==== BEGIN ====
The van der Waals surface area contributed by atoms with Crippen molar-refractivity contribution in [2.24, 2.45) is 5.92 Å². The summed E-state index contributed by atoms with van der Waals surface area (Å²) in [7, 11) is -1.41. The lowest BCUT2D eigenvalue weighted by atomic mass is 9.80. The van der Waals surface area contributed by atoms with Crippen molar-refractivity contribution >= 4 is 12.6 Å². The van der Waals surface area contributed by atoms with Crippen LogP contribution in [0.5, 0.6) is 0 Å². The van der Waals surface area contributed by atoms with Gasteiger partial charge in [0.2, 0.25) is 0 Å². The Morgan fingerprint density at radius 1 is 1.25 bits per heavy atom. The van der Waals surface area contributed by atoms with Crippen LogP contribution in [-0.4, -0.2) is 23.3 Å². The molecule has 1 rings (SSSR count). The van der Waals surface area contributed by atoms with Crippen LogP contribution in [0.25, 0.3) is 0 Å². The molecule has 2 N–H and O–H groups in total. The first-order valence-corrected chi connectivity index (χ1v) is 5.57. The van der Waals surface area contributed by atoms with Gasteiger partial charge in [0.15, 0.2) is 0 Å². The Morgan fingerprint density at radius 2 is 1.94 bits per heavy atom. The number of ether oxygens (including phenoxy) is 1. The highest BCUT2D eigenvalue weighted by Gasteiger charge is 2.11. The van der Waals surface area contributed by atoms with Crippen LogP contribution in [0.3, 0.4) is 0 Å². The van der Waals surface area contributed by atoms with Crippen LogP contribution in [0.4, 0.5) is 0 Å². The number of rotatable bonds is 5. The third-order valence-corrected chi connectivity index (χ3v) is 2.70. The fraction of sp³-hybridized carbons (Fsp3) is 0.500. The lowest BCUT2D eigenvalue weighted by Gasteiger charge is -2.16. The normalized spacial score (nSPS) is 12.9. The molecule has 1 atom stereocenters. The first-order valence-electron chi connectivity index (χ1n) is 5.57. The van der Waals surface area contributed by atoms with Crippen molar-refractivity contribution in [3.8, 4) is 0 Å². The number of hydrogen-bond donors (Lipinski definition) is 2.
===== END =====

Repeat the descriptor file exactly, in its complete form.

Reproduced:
The van der Waals surface area contributed by atoms with Crippen molar-refractivity contribution in [2.24, 2.45) is 5.92 Å². The summed E-state index contributed by atoms with van der Waals surface area (Å²) in [7, 11) is -1.41. The lowest BCUT2D eigenvalue weighted by atomic mass is 9.80. The van der Waals surface area contributed by atoms with Crippen molar-refractivity contribution >= 4 is 12.6 Å². The van der Waals surface area contributed by atoms with Crippen LogP contribution in [0.5, 0.6) is 0 Å². The van der Waals surface area contributed by atoms with Gasteiger partial charge in [0.2, 0.25) is 0 Å². The Morgan fingerprint density at radius 1 is 1.25 bits per heavy atom. The van der Waals surface area contributed by atoms with Crippen LogP contribution in [-0.4, -0.2) is 23.3 Å². The molecule has 1 rings (SSSR count). The van der Waals surface area contributed by atoms with Crippen LogP contribution in [0.25, 0.3) is 0 Å². The molecule has 2 N–H and O–H groups in total. The first-order valence-corrected chi connectivity index (χ1v) is 5.57. The van der Waals surface area contributed by atoms with Gasteiger partial charge in [0.15, 0.2) is 0 Å². The Morgan fingerprint density at radius 2 is 1.94 bits per heavy atom. The number of ether oxygens (including phenoxy) is 1. The highest BCUT2D eigenvalue weighted by Gasteiger charge is 2.11. The van der Waals surface area contributed by atoms with Crippen LogP contribution in [0.3, 0.4) is 0 Å². The van der Waals surface area contributed by atoms with Crippen LogP contribution in [0.4, 0.5) is 0 Å². The number of rotatable bonds is 5. The third-order valence-corrected chi connectivity index (χ3v) is 2.70. The fraction of sp³-hybridized carbons (Fsp3) is 0.500. The lowest BCUT2D eigenvalue weighted by Gasteiger charge is -2.16. The normalized spacial score (nSPS) is 12.9. The molecule has 1 atom stereocenters. The first-order valence-electron chi connectivity index (χ1n) is 5.57. The van der Waals surface area contributed by atoms with Crippen molar-refractivity contribution in [3.8, 4) is 0 Å². The number of hydrogen-bond donors (Lipinski definition) is 2.